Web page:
Main Births etc
Country Germany
State Bavaria
Admin. region Mittelfranken
District Urban district
First mentioned
 • Lord Mayor Carda Seidel (BAP/FWG/ödp)
 • Total 99.92 km2 (38.58 sq mi)
Elevation 405 m (1,329 ft)
Population (2010-12-31)[1]
 • Total 40,253
 • Density 400/km2 (1,000/sq mi)
Time zone CET/CEST (UTC+1/+2)
Postal codes 91522
Dialling codes 0981
Vehicle registration AN

Ansbach, or Anspach, originally Onolzbach, is a town in Bavaria, Germany. It is the capital of the administrative region of Middle Franconia. Ansbach is situated 25 miles (40 km) southwest of Nuremberg and 90 miles (140 km) north of Munich, on the Fränkische Rezat, a tributary of the Main river. Population: 40,723 (2004).

The city has five schools and the Ansbach University of Applied Sciences. It is connected by the autobahn A6 and the highways B13 and B14.


A Benedictine monastery at the place was founded around 748 by a Franconian noble, Gumbertus, who was later canonized. In the following centuries the monastery and the adjoining village (Onoldsbach) grew to become the town of Ansbach (called a town in 1221 for the first time).

The counts of Oettingen ruled over Ansbach until the Hohenzollern burgraves of Nuremberg took over in 1331. The Hohenzollerns made Ansbach the seat of their dynasty until their acquisition of the Margraviate of Brandenburg in 1415. However, after the 1440 death of Frederick I, Elector of Brandenburg, the Franconian cadet branch of the family was not politically united with the main Brandenburg line, remaining independent as "Brandenburg-Ansbach".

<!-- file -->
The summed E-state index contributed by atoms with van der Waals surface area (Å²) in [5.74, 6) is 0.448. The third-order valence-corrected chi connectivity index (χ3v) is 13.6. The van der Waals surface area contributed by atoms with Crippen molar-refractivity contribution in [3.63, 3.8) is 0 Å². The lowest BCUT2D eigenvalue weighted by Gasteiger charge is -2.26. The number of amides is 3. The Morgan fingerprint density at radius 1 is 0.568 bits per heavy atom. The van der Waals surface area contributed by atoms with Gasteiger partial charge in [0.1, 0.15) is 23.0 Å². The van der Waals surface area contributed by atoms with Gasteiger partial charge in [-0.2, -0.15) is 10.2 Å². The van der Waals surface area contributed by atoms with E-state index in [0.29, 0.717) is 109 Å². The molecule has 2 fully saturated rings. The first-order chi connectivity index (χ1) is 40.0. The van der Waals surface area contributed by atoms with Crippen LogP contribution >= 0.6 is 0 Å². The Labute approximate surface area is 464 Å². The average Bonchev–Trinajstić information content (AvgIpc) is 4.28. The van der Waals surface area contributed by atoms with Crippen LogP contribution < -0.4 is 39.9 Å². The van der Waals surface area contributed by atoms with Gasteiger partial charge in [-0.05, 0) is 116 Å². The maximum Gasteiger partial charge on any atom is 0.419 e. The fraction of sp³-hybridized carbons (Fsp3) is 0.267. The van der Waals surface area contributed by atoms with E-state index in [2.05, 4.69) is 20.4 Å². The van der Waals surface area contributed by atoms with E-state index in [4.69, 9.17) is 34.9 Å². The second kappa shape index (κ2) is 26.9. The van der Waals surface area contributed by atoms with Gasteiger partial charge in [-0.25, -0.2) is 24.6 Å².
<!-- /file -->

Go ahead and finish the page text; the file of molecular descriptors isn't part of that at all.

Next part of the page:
Margrave George the Pious introduced the Protestant Reformation to Ansbach in 1528, leading to the secularization of St. Gumbertus Abbey in 1563.

In 1792 Ansbach was annexed by the Hohenzollerns of Prussia. In 1796 the Duke of Zweibrücken, Maximilian Joseph, the future Bavarian king Max I. Joseph, was exiled to Ansbach after Zweibrücken had been taken by the French. In Ansbach Maximilian von Montgelas wrote an elaborate concept for the future political organisation of Bavaria, which is known as the "Ansbacher Mémoire". In 1806 Prussia ceded Ansbach and the Principality of Ansbach to Bavaria in exchange for the Bavarian duchy of Berg.

At the end of the 17th century, the margraves' palace at Ansbach was rebuilt in Baroque style.